Fenner says that bringing more people to the table to share space, information and decisions can be crucial to making an impact. “You have to begin the process at the foundation, where you have the opportunity to shape and mold the students. The earlier you can get to the students and the families, the better.” Kia Baker, executive director of Southeast Raleigh Promise, says that her organization is the ‘community quarterback’ for this initiative, working on bridging the gaps in support through after-school programming, managing collaborations as well as generating additional funding. “As hard as our school system works to make sure everything is available, we help fill those gaps in funding. This includes things like paying for full-time school psychologists when budget only allows for part-time.”

Fenner says that the YMCA will be the framework that can provide more enrichment for the students at the school, including wellness facilities and after-school programming. “There is tremendous potential and brightness, but students really need a chance to demonstrate it. One of our focuses is to build awesome and courageous leaders.” The goal is to create a community-responsive school, she says. “What that means is we are working with our partners to address the holistic needs of the families that we serve in Southeast Raleigh. We believe in getting to the core, which means building solid relationships.”

People first
While the innovative facilities will lend to learning and wellness, Herbert believes that it’s the people who interact with the space—from students and teachers to fitness instructors and Y members—that will make this project a success. The Y’s mission statement, after all, is We Build People. “I’m most excited to bring communities together. Proximity is key: get people in proximity, then they get involved, and involvement leads to relationships. Relationships lead to empathy.” Herbert says it’s not just about donations and showing up, it’s about getting people from different backgrounds interacting with one another. He says to stay tuned for exclusive programs only offered at this branch, designed in part to draw people specifically to this Y, in this neighborhood, from other parts of Raleigh. “To me, this is a place that will represent what we as human beings are supposed to be to each other and for each other,” says Herbert.

Mills, who has worked at the Y for over a decade, hopes that this partnership serves as an example to other neighborhoods and communities: “We have an opportunity to do something that could be replicated across Wake County and across our state. It gives me hope. We can address very complex issues together, ones that we typically try to solve in our silos.” He says that the Y has built a significant and trusting relationship with this community over the past decade through YMCA programming in Southeast Raleigh like after-school care, Camp High Hopes and Community Hope Mentoring. Mills says that these impactful programs have ultimately led to this initiative.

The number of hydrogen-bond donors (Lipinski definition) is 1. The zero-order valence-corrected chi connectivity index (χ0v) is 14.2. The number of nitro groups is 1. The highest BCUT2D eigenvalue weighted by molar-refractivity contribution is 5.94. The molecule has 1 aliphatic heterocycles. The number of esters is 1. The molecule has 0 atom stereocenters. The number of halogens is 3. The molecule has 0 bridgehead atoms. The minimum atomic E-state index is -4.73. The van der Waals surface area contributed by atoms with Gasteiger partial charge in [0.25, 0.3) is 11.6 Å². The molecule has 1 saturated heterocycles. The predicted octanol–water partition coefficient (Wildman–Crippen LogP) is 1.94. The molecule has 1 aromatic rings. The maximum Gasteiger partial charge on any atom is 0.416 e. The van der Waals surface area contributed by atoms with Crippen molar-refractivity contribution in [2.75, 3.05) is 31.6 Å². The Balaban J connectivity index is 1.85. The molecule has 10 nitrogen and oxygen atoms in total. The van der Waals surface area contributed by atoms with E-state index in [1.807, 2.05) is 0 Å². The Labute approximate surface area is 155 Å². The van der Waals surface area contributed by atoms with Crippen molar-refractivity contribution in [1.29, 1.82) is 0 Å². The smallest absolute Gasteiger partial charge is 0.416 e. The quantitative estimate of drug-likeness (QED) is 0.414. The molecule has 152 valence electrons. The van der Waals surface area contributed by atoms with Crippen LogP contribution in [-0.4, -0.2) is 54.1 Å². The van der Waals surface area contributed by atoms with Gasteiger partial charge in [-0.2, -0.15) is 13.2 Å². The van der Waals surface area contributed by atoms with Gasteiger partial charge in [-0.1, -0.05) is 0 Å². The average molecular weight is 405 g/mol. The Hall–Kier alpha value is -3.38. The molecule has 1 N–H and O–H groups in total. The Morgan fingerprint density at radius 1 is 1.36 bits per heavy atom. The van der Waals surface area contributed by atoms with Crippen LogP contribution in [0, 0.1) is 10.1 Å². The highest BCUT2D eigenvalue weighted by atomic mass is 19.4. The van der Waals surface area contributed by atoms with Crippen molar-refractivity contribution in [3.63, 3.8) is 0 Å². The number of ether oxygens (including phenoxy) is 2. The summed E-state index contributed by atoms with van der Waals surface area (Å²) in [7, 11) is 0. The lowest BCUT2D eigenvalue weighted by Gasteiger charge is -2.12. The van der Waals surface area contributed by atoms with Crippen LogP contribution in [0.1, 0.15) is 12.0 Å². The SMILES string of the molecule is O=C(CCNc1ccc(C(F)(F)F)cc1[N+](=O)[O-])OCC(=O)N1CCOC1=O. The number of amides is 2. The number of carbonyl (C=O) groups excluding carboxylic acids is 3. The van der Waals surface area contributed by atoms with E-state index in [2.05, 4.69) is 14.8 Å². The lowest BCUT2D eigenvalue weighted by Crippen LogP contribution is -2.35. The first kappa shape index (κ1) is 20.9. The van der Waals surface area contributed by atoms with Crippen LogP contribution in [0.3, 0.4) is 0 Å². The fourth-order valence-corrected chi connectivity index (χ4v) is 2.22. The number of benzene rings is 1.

Baker says she hopes this initiative is a big step forward in revitalizing this neighborhood, fostering the ‘cradle to career’ pipeline. “Our children and their families will now have a safe space to go. One of the issues that we have is that our young people don’t have safe or protective spaces where they can play and develop themselves.”

The next phase
By 2020, the Beacon campus will also include 120 units of affordable housing, sponsored by the Downtown Housing Improvement Corporation (DHIC). That happens to be the exact number of short-term rental rooms that were formerly at the Alexander YMCA on Hillsborough Street before its 2015 renovation. The development, Beacon Ridge, will include one-, two- and three-bedroom apartments that offer much more than just housing. Natalie Britt, DHIC Vice President of Real Estate Development says that this is a family property, taking advantage of its unique location and directing focus to kids and a family’s overall health by connecting families and individuals to the resources and training that lend to a healthier lifestyle. To that end, 75 seats across grade levels will be reserved at the elementary school for its younger residents. But Britt says the goal is to provide wraparound services for the entire family, not just the child. “I’m most excited about being able to follow the kids and families to see the progress that they make in school or health goals. Stable housing is just as important to better health as it is to education.” Fenner agrees, as family is also a focus of the elementary school: Teachers and staff have already met with many neighborhood families and will continue to keep them deeply involved throughout the school year.

Because this is a new model in Wake County, the team expects it to evolve as they go. They’re still figuring out, for example, the best ways to incorporate volunteers and interact with the community at large. “This is not traditional for us,” says Herbert. “It’s appreciating how all of these things interact and mix together. I hope we can learn and benefit from people from all walks of life.”

“A healthy Southeast Raleigh is a healthy Raleigh and a healthy Wake County,” Herbert says. “The sharing of space, sharing ideas, the intentionality behind how we serve the teachers, students and their families, as well as the membership base, is all wrapped up in that. The culture we create together at the Beacon site is going to be the most important piece to this initiative. If we can create that culture here, the future is bright for everybody.”